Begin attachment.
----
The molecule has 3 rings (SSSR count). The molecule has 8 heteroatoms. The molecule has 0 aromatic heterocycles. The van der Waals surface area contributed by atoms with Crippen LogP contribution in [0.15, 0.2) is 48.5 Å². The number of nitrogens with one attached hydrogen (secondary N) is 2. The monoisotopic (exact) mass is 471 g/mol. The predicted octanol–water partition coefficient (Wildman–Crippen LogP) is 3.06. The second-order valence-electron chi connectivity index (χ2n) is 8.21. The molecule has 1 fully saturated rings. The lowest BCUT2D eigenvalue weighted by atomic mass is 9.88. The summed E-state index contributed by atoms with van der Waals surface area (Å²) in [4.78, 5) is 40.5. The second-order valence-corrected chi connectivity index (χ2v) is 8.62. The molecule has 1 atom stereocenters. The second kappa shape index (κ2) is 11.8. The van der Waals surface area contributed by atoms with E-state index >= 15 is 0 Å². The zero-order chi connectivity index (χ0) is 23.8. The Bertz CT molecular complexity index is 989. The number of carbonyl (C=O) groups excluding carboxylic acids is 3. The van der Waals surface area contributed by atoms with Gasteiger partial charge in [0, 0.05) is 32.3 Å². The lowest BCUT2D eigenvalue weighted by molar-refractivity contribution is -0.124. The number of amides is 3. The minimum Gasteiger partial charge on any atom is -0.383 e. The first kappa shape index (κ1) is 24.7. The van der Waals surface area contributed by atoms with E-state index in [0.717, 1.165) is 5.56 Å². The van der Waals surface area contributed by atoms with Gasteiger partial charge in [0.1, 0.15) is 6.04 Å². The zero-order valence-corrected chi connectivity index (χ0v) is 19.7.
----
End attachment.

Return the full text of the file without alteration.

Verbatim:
The molecule has 3 rings (SSSR count). The molecule has 8 heteroatoms. The molecule has 0 aromatic heterocycles. The van der Waals surface area contributed by atoms with Crippen LogP contribution in [0.15, 0.2) is 48.5 Å². The number of nitrogens with one attached hydrogen (secondary N) is 2. The monoisotopic (exact) mass is 471 g/mol. The predicted octanol–water partition coefficient (Wildman–Crippen LogP) is 3.06. The second-order valence-electron chi connectivity index (χ2n) is 8.21. The molecule has 1 fully saturated rings. The lowest BCUT2D eigenvalue weighted by atomic mass is 9.88. The summed E-state index contributed by atoms with van der Waals surface area (Å²) in [4.78, 5) is 40.5. The second-order valence-corrected chi connectivity index (χ2v) is 8.62. The molecule has 1 atom stereocenters. The second kappa shape index (κ2) is 11.8. The van der Waals surface area contributed by atoms with E-state index >= 15 is 0 Å². The zero-order chi connectivity index (χ0) is 23.8. The Bertz CT molecular complexity index is 989. The number of carbonyl (C=O) groups excluding carboxylic acids is 3. The van der Waals surface area contributed by atoms with Gasteiger partial charge in [0, 0.05) is 32.3 Å². The lowest BCUT2D eigenvalue weighted by molar-refractivity contribution is -0.124. The number of amides is 3. The minimum Gasteiger partial charge on any atom is -0.383 e. The first kappa shape index (κ1) is 24.7. The van der Waals surface area contributed by atoms with E-state index in [0.717, 1.165) is 5.56 Å². The van der Waals surface area contributed by atoms with Gasteiger partial charge in [0.1, 0.15) is 6.04 Å². The zero-order valence-corrected chi connectivity index (χ0v) is 19.7.